Mutual of Omaha

Mutual of Omaha was founded in 1909. Its long-term care policies are highly customizable, offering benefits like inflation protection, shared care with a partner, and premium reimbursements. 


Nationwide was founded in 1926, making it the youngest insurance provider on this list. Its long-term care insurance benefits can also be paid to family caregivers, and it provides guaranteed death benefits to policyholders. 

New York Life

New York Life was founded in 1845. One of its most innovative products is its combination of life insurance and long-term care insurance policy. 

John Hancock 

John Hancock Financial was founded in 1862. It offers an interactive tool to help prospective policyholders determine how much long-term care insurance they will need. 

What to Consider Before Purchasing Long-Term Care Insurance 

When planning for elder care, keep the following considerations in mind when selecting a long-term care insurance policy: 

Duration of Benefits

Long-term care insurance does not last forever. Most companies offer policies that pay for care in one-, two-, three-, or five-year increments. Generally, the longer the benefits last, the more expensive the policy will be.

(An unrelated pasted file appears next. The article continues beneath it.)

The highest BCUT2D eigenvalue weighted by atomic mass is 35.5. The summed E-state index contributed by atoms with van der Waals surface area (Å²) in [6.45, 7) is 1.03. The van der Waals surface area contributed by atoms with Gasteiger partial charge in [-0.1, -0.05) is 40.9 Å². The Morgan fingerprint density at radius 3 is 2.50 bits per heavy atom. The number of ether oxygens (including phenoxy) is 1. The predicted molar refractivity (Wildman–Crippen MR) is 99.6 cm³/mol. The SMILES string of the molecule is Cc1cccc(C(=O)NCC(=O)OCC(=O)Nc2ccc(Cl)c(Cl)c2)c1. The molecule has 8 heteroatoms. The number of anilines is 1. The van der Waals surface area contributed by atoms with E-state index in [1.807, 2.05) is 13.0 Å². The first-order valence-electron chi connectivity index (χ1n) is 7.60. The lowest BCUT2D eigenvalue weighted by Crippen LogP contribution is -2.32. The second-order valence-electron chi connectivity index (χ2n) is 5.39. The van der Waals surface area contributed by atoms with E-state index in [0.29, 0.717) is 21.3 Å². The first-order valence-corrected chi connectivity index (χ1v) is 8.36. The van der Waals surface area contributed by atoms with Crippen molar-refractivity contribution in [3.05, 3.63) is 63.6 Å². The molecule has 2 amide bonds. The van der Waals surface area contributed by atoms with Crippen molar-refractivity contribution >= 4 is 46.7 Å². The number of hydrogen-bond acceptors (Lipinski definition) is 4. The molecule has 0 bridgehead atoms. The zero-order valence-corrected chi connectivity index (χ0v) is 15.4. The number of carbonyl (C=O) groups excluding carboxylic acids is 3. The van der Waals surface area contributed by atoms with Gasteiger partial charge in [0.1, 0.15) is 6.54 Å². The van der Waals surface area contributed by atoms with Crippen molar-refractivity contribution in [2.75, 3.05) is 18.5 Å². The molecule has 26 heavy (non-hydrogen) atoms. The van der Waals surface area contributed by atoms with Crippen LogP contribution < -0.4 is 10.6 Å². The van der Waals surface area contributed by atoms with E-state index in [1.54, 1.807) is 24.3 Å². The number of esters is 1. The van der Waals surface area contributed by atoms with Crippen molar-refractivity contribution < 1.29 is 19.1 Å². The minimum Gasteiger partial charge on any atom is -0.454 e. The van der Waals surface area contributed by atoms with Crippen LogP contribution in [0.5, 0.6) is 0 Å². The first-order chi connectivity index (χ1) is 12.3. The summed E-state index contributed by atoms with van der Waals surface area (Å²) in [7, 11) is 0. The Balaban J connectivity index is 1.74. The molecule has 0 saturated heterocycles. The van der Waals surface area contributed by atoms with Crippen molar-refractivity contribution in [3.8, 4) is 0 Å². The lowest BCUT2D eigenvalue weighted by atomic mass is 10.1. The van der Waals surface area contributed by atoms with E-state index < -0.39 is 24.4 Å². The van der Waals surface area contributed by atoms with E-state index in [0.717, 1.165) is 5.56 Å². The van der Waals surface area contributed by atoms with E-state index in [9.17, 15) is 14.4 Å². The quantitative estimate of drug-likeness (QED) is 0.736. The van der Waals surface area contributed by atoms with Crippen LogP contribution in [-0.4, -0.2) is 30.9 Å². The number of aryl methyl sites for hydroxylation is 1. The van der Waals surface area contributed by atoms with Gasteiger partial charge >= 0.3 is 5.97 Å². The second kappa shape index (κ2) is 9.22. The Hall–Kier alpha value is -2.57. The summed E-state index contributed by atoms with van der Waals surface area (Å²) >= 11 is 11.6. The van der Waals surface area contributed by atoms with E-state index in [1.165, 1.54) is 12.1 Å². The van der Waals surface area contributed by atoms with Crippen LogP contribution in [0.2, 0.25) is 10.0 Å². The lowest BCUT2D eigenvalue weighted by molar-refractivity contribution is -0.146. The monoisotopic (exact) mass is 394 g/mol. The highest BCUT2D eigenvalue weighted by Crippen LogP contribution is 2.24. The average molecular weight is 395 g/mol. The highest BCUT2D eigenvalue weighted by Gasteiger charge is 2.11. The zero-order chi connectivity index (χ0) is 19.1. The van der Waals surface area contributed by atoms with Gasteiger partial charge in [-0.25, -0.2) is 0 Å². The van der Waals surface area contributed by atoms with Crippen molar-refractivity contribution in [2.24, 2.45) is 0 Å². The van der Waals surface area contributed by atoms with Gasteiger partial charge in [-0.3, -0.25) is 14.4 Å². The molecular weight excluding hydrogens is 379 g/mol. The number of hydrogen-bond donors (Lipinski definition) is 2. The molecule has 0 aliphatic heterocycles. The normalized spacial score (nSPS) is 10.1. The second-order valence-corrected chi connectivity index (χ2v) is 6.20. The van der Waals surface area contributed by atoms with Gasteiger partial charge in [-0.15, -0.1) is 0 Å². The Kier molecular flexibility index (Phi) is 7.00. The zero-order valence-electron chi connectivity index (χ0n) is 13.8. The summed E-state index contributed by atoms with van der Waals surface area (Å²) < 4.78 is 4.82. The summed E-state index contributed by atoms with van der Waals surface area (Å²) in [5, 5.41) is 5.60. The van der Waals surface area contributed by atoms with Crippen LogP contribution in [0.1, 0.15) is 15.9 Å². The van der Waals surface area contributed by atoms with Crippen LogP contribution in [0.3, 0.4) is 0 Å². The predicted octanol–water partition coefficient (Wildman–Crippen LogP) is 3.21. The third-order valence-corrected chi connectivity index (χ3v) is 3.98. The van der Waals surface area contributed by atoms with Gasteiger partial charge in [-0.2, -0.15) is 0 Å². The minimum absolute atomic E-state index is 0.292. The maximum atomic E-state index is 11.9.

Waiting Periods 

A long-term care insurance waiting period is the amount of time an insured must wait after becoming eligible for benefits to receive those benefits. Many long-term care insurance policies have 30-, 60, or 90-day waiting periods during which the insured must pay for their care out of pocket before benefits kick in. In lieu of a waiting period, other policies have deductibles that must be met before a benefits trigger. 

Benefit Triggers 

A benefit trigger is a condition that must be met before a long-term insurance policy will begin paying benefits. Benefits typically are triggered when the insured is no longer able to provide for their own activities of daily living, such as eating, bathing, or dressing, or when the insured receives a diagnosis of a cognitive impairment (such as dementia). 

Daily Benefit Amounts

Most long-term insurance plans pay a set amount for each type of care. For example, a policy may pay $100 per day for care in a nursing home, but only $70 per day for assisted living

Inflation Protection

The cost of long-term care rises every year. To guard against inflation, many policies offer optional inflation protection, which steadily increases a policy’s benefits by a certain amount. While inflation projection can provide some cushion against the increasing cost of care, it typically results in higher premiums.  

Contact a California Financial Elder Abuse Attorney Today 

Regardless of the reason for denial of claims for skilled nursing facility coverage, policyholders and their family members should get legal help if they have paid premiums and an insurer is refusing coverage in their time of need. A financial elder abuse attorney in California can carefully review your policy and your personal situation and help you determine what your options are for making a claim against an insurer for denial of claims for skilled nursing care or admission to a nursing home. Contact the Evans Law Firm, Inc. today. We can be reached by phone at 415-441-8669 or toll free at 888-503-8267.